After receiving a fairly underwhelming response from Facebook, we had a number of meetings with independent experts to help us understand the issues particular to large social networks, how to manage them and how we could judge whether the companies were dealing with these potentially material questions adequately. These meetings helped us design a framework to identify the issues and judge whether the response was suitably robust. In the meantime, several issues we had identified became prominent in the news:

  • Content: whether it can be moderated effectively (this includes illegal and fake content).
  • Data privacy: whether tightening regulation undermines these businesses’ profit margins.
  • Access to networks: whether it is too easy for vulnerable individuals to gain access .

In the second half of the year, we met Facebook again and concluded that while the company was taking steps to address these issues, the response was inadequate in light of the risk to its profitability from tightening regulation. We updated how we rated large social networks to be more stringent and downgraded and divested from Facebook as a result.

Digital technologies and the Internet have fundamentally changed the way many of us conduct our lives and Moore’s law on the rate of technical advance suggests far greater transitions to come. Providing broader access to these trends must be part of any sustainable world but it is vitally important, across the full digital spectrum, to ensure we are not compromising the future by meeting the needs of the present.

For a comprehensive list of common financial words and terms, see our glossary at: liontrust.co.uk/benefits-of-investing/guide-financial-words-terms

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Key Risks: Past performance is not a guide to future performance. Do remember that the value of an investment and the income generated from them can fall as well as rise and is not guaranteed, therefore, you may not get back the amount originally invested and potentially risk total loss of capital. The issue of units/shares in Liontrust Funds may be subject to an initial charge, which will have an impact on the realisable value of the investment, particularly in the short term. Investments should always be considered as long term. Some of the Funds managed by the Sustainable Future Equities team involve foreign currencies and may be subject to fluctuations in value due to movements in exchange rates.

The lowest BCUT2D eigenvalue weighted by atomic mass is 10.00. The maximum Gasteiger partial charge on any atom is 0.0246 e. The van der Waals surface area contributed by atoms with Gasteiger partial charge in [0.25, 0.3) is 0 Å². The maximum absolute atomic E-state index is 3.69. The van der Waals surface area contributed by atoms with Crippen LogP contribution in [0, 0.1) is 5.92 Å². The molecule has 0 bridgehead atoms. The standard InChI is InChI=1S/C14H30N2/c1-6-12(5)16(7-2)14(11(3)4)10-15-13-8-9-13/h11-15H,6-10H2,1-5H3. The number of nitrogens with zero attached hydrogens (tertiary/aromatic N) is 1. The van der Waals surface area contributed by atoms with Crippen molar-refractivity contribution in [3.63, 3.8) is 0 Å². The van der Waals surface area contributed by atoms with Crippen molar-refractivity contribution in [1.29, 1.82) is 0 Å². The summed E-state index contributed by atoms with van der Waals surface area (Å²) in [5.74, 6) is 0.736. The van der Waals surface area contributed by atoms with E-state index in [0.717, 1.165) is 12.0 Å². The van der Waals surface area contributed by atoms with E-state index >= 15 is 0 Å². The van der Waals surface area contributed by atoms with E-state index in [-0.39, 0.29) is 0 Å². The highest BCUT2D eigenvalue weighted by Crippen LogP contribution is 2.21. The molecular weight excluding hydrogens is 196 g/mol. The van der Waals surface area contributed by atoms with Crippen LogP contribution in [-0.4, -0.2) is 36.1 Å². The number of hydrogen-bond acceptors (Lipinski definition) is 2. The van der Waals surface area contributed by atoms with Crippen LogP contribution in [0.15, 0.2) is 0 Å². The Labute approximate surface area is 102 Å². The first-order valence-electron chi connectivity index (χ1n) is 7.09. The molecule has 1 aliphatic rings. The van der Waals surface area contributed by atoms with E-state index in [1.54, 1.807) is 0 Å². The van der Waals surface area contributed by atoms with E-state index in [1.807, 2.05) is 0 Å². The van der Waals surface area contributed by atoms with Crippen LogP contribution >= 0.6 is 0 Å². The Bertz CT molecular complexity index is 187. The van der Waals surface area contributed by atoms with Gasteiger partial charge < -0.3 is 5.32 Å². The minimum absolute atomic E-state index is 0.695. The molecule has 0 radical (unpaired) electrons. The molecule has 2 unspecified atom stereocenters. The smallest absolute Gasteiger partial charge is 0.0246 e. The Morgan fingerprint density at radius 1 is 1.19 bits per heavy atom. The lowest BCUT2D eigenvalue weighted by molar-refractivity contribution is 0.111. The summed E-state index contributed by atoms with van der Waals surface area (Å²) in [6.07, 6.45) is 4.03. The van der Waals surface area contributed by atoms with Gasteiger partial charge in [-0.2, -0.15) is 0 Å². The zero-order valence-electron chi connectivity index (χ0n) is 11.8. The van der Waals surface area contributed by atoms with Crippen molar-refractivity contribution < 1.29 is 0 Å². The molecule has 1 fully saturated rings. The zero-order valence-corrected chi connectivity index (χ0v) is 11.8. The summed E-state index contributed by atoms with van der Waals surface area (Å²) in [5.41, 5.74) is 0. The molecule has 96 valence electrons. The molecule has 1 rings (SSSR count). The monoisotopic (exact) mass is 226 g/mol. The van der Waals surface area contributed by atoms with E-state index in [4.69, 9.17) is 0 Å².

Disclaimer: Issued by Liontrust Fund Partners LLP (2 Savoy Court, London WC2R 0EZ), authorised and regulated in the UK by the Financial Conduct Authority (FRN 518165) to undertake regulated investment business. This document should not be construed as advice for investment in any product or security mentioned, an offer to buy or sell units/shares of Funds mentioned, or a solicitation to purchase securities in any company or investment product. Examples of stocks are provided for general information only to demonstrate our investment philosophy. It contains information and analysis that is believed to be accurate at the time of publication, but is subject to change without notice. Whilst care has been taken in compiling the content of this document, no representation or warranty, express or implied, is made by Liontrust as to its accuracy or completeness, including for external sources (which may have been used) which have not been verified. It should not be copied, faxed, reproduced, divulged or distributed, in whole or in part, without the express written consent of Liontrust. Always research your own investments and (if you are not a professional or a financial adviser) consult suitability with a regulated financial adviser before investing.


About the author

Harriet Parker, Investment manager, Liontrust Sustainable Investments

Harriet moved to Liontrust in April 2017 with the acquisition of ATI. She started her career in the investment industry in 2004 at Aviva Investors. Previously, she worked as a Research Assistant at the Department of Economics and Centre for Market and Public Organisation at the University of Bristol, where she researched regulatory opportunism and asset valuation.